Active US State Privacy Bills

American Privacy Law.

It’s fair to say that the U.S. has long lagged behind the rest of the industrialized world when it comes to privacy law.

While some federal privacy legislation exists—like the Children’s Online Privacy Protection Act (COPPA) and the Privacy Act of 1974—such laws generally apply to a specific sector.

With a flurry of comprehensive state privacy laws emerging in the first part of this year, 2021 was billed as the year of America’s “privacy patchwork”.

The U.S. now has comprehensive privacy laws in California, Virginia, and Colorado.

And while the momentum of state privacy laws has slowed—with laws in many states failing to pass—four further states have active state privacy bills working their way through the legislature.

Let’s take a look at the four states that currently have active comprehensive privacy bills.

Massachusetts

The Massachusetts Information Privacy Act (MIPA, SD 1726) is currently at committee stage. In its current draft, the MIPA is a very strong privacy law, relative to other states.

Here are some of the MIPA’s features:

  • Consumer rights including access, rectification, deletion, restriction of processing, and data portability
  • A requirement to provide notice and obtain “opt-in” consent before collecting and processing a consumer’s personal information for the first time
  • Duties of care, loyalty, and confidentiality
  • A private right of action enabling consumers to bring legal claims under certain conditions

New York

There are currently three comprehensive privacy bills at play in the New York legislature.

  • New York Privacy Act (A 680)
  • Digital Fairness Act (A 6042)
  • “It’s Your Data” Act (SB 567)

The New York Privacy Act (NYPA) was first considered by the New York legislature in 2019, when the bill contained a “fiduciary duty” on businesses controlling a consumer’s personal data.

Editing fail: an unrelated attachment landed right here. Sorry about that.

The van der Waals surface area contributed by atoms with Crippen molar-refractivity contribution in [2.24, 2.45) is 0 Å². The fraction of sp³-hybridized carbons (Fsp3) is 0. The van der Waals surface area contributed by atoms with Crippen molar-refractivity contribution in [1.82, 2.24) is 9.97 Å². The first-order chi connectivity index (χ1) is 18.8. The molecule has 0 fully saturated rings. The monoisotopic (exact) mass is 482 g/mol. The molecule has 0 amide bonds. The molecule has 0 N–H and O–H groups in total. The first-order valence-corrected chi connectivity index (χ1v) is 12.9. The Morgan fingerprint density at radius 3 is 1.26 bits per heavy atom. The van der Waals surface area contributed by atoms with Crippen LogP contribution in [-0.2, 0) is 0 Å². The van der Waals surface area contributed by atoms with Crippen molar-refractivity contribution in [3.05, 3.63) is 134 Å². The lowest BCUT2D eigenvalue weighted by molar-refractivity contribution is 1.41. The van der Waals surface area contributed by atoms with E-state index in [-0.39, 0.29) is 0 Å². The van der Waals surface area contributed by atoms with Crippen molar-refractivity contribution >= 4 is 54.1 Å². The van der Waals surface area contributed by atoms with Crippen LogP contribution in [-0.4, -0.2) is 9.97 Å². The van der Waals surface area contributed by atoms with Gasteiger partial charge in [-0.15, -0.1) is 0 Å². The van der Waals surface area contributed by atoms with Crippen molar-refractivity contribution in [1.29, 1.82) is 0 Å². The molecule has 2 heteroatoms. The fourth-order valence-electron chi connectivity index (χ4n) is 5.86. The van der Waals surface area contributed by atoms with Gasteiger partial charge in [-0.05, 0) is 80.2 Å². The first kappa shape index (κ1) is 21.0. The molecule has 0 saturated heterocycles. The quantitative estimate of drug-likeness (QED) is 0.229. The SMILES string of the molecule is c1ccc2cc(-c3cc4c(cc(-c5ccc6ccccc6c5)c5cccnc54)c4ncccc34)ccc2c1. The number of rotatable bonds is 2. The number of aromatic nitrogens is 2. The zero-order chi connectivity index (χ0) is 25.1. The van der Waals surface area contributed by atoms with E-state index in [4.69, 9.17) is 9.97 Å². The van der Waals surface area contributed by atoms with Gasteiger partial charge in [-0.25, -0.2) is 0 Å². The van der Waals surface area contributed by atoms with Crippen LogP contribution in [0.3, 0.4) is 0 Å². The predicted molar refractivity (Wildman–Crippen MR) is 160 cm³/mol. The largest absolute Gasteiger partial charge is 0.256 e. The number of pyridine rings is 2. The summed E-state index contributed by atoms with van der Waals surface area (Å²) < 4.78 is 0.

In its current form, the NYPA imposes two more specific duties on businesses:

  • A duty of care, requiring businesses to providing notice to consumers if they are likely to be harmed by accepting consent
  • A duty of loyalty, requiring businesses to carry out annual risk assessments of their processing activities

The Digital Fairness Act requires companies to disclose how they de-identify personal information, to safeguard the personal information they share, and to provide the identities of any third parties with whom they share consumers’ data.

The “It’s Your Data” Act borrows many provisions from California Consumer Privacy Act (CCPA) and mostly concerns consumers’ access to and control over their personal information.

North Carolina

North Carolina’s Consumer Privacy Act (CPA, SB 569) is currently in session. In its current form, the bill includes:

  • Consumer rights including access, rectification, deletion, and data portability
  • A requirement to earn opt-in consent before collecting sensitive personal information
  • An obligation to conduct a risk assessment before undertaken certain processing activities
  • A private right of action enabling consumers to bring legal claims under certain conditions

Pennsylvania

The Pennsylvania Data Privacy Act (PDPA, HB 1126) is arguably among the weaker state privacy laws currently in session. In its current form, the bill includes:

  • Consumer rights including access, deletion, and the right to opt out of certain types of data processing
  • A requirement to earn opt-in consent before collecting personal information from minors under 16 years old
  • A private right of action in respect of security provisions only

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